Sridarran, Pournima, Keraminiyage, Kaushal and Amaratunga, Dilanthi (2016) Building community resilience within involuntary displacements by enhancing collaboration between host and displaced communities: A literature synthesis. In: Proceedings of the CIB World Building Congress 2016. Environmental Opportunies and Challenges. Constructing Commitment and Acknowledging Human Experiences, II . Tampere University of Technology. Department of Civil Engineering, Tampere, Finland, pp. 114-127. ISBN 978-952-15-3742-4

Improving resilience through empowerment of communities is becoming a much sought after
strategy for community level disaster preparedness. Community resilience is the ability of a
community to bounce back to its operational equilibrium after a hazardous stress. This ability
builds up over time based on many underlying factors such as community’s age distribution,
food supply, livelihood, population stability, indigenous knowledge, and communication
capacity. Often, these factors make communities different from one another and define their
level of resilience to disasters and other hazardous stresses.
Involuntary relocations alter the equilibrium position and stress absorbing ability of a
community by merging two (or more) communities with different resilience equilibrium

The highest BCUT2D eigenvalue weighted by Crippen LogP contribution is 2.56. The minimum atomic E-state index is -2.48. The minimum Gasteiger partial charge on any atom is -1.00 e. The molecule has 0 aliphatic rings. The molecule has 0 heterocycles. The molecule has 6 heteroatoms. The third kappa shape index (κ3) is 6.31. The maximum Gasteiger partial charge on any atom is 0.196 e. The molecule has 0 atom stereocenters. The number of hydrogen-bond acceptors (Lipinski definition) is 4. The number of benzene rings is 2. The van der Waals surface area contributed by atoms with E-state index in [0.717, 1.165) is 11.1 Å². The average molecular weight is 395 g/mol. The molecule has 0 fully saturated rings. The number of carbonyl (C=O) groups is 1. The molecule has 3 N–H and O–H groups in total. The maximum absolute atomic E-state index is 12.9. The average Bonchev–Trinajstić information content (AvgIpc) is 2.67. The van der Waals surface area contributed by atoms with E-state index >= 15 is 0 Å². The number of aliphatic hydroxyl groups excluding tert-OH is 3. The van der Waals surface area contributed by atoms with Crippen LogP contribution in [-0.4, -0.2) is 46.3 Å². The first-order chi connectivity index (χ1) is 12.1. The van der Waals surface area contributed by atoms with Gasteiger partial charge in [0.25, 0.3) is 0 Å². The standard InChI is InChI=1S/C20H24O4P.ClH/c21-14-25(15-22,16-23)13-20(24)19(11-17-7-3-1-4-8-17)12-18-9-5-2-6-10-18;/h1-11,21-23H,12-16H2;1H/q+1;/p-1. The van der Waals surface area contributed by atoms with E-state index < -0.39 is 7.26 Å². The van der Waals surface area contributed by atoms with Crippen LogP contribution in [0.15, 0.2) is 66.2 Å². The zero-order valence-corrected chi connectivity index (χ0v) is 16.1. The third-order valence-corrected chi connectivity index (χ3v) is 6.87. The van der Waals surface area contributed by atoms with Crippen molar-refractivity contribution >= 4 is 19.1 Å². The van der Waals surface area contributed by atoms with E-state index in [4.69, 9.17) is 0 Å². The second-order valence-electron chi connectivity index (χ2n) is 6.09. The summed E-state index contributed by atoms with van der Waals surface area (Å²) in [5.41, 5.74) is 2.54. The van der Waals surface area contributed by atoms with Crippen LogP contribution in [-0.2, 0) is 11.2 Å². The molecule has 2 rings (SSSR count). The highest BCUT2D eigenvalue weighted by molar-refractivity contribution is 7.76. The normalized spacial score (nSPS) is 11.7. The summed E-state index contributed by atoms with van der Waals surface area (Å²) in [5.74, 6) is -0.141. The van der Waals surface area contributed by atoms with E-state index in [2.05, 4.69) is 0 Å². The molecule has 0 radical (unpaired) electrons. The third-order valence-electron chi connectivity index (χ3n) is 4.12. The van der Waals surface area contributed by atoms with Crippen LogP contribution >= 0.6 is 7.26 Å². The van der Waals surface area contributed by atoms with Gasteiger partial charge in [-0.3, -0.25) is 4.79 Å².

positions. In this case, resilience of these communities towards potential disasters could be
disturbed. Therefore, when involuntary relocations are to be exercised, maximising the potential
and collaboration of the communities is essential to enhance the overall resilience of the
communities involved. Accordingly, this paper aims to develop a conceptual model to integrate
possible mechanisms to build community resilience within involuntary settlements by
enhancing collaboration between host community and displaced community.
This study was conducted through a comprehensive literature review to investigate the research
question: ‘How involuntary settlements alter the resilience of the communities in Sri Lanka?’ It
has been found that the operational equilibrium of host and displaced communities would make
a shift immediately after relocation, because introduction of a new community will alter the
context of all the influencing factors of a community’s resilience. That shift would also be
higher for the displaced community compared to the host community.

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